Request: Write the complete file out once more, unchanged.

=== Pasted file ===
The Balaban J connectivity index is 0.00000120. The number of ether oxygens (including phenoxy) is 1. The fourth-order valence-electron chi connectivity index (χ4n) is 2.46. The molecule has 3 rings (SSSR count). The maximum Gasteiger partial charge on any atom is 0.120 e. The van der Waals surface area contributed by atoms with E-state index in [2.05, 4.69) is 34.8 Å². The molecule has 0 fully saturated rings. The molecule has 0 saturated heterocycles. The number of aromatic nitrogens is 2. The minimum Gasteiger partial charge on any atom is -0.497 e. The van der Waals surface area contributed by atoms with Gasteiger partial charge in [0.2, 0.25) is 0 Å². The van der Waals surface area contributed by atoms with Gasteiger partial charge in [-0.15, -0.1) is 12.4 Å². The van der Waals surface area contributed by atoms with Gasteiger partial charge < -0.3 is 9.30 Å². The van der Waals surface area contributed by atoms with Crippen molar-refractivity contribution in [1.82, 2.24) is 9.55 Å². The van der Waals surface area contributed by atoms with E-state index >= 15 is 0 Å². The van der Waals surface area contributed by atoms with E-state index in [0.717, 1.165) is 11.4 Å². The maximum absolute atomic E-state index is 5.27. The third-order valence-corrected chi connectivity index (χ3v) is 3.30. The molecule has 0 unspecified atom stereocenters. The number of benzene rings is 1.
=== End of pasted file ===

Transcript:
The Balaban J connectivity index is 0.00000120. The number of ether oxygens (including phenoxy) is 1. The fourth-order valence-electron chi connectivity index (χ4n) is 2.46. The molecule has 3 rings (SSSR count). The maximum Gasteiger partial charge on any atom is 0.120 e. The van der Waals surface area contributed by atoms with E-state index in [2.05, 4.69) is 34.8 Å². The molecule has 0 fully saturated rings. The molecule has 0 saturated heterocycles. The number of aromatic nitrogens is 2. The minimum Gasteiger partial charge on any atom is -0.497 e. The van der Waals surface area contributed by atoms with Gasteiger partial charge in [0.2, 0.25) is 0 Å². The van der Waals surface area contributed by atoms with Gasteiger partial charge in [-0.15, -0.1) is 12.4 Å². The van der Waals surface area contributed by atoms with Gasteiger partial charge < -0.3 is 9.30 Å². The van der Waals surface area contributed by atoms with Crippen molar-refractivity contribution in [1.82, 2.24) is 9.55 Å². The van der Waals surface area contributed by atoms with E-state index >= 15 is 0 Å². The van der Waals surface area contributed by atoms with E-state index in [0.717, 1.165) is 11.4 Å². The maximum absolute atomic E-state index is 5.27. The third-order valence-corrected chi connectivity index (χ3v) is 3.30. The molecule has 0 unspecified atom stereocenters. The number of benzene rings is 1.